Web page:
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A blog by Tim Booth of the NEBC. I'll be using this blog to pass on some of my tips for users of the Bio-Linux system (see the first post), and maybe some other useful nuggets that come my way.
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Aaaaaaaaand - Cut!

Posted 02-18-2009 at 10:03 AM by avarus

A blog entry about the clipboard.

So, the clipboard. Exciting, eh? You probably use it all the time. Cut this, copy that, paste the other. Ideally, you should be able to copy text, images, or anything you like from any application and to drop them into the same
application or any other application. It avoids the need to mess around with saving a temporary file, and sometimes it's the only way to do the job.

The problem is, the clipboard in Linux doesn't always do what you expect. Shouting at the computer doesn't fix the problem (I've tried!) so it might be useful to delve a little deeper and find out what's happening behind the scenes.

The first thing to know is: There are TWO clipboards. One belongs to X-windows, the other belongs to Gnome. (Actually that's not entirely true, but it's close enough) Try this:
  • Open two terminals and run 'nano' in each (nano is the basic text editor).
  • In the first terminal, type two different lines of text.
  • Select the first line with the mouse, then select Edit->Copy from the menu.
  • Select the second line with the mouse, and just leave it highlighted
  • Now in the second window select Edit->Paste, and the first line should be pasted
  • Now click the middle mouse button in that window, and the second line should appear.
(if you only have two mouse buttons, press both at once for a middle-click)
(For added fun, Nano also has an internal clipboard, accessed with Ctrl+K and Ctrl+U, that only works within the single editor session.)

So the X-windows clipboard, traditionally accessed by selecting text to copy it and middle-clicking to paste it, works with any application and only supports plain text. The Gnome clipboard does not work with some older apps but is able to cope with things such as rich text and images. For example, try opening a website in Firefox and selecting some formatted text and images, then select Edit->Copy. If you paste that into OpenOffice you'll see the format and images are preserved. If you paste it into Nano it gets converted to plain text. If you paste into GIMP Image Editor you get an error. Most of the time this works the way you expect, but keeping in mind the way the computer is having to convert your clipboard data can make things less baffling when unexpected things happen.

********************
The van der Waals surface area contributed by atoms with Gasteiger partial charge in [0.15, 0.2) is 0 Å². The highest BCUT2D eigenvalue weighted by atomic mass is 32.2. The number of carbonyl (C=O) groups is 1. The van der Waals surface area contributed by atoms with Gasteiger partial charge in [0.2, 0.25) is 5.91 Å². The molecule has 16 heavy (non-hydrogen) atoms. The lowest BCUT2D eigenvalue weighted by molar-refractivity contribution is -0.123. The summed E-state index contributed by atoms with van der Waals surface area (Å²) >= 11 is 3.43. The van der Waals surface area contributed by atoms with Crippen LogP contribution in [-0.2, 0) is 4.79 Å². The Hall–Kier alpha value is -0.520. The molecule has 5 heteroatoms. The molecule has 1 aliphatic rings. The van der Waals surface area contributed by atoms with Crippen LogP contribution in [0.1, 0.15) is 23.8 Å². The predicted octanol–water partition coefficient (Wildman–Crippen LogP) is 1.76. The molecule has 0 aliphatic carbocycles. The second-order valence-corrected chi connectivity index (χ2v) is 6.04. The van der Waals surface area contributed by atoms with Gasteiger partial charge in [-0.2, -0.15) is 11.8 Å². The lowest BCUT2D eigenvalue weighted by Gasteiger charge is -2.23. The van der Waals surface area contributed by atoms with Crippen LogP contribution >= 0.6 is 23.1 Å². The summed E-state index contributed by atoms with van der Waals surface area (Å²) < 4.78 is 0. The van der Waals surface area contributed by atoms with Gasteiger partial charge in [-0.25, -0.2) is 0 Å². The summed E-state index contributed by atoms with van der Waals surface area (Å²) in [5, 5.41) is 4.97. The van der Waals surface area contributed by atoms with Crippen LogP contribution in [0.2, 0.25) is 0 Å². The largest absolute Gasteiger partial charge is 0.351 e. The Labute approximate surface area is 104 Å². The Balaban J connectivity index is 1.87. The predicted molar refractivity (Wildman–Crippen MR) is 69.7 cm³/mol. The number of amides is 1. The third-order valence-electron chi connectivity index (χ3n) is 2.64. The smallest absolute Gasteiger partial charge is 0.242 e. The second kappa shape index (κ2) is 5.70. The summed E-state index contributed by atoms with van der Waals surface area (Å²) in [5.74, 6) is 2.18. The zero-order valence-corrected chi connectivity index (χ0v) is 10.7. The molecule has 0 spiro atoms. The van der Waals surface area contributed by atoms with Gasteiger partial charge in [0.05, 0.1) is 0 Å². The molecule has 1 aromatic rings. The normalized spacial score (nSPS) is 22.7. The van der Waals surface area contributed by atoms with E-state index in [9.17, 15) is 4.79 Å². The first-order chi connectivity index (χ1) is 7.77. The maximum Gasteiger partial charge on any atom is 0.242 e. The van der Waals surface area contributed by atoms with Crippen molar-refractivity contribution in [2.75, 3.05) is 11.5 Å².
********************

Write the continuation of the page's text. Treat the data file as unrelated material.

Three other useful things to do with the clipboard are to retrieve a history of contents, copy between the two clipboards, and force rich content on the clipboard to plain text. A clipboard manager will do this, and there are several - take a look here:

http://www.linux.com/feature/123462

The standard one for Gnome is Glipper. Install the 'glipper' package via Synaptic, then right-click your top panel and 'Add to Panel'. Select 'Clipboard manager' and a little icon should appear. Copy a few things to the clipboard and then left-click the icon to see the list. Selecting any of these will drop it into BOTH clipboard buffers, but converted to plain text in both cases.

I use Glipper and find it indispensible, but it does have some glitches. For instance, copying images between applications can stop working with Glipper in effect. This bug has been around for a while and you can follow the progress here: https://bugs.launchpad.net/ubuntu/+s...er/+bug/104432. Hopefully a fix is on the cards, but right now the only remedy is to
temporarily disable Glipper - not ideal.

That's quite enough clipboard internals, I think. Next time, the Evolution mail program and how to make it do what you want.

TTFN,
TIM
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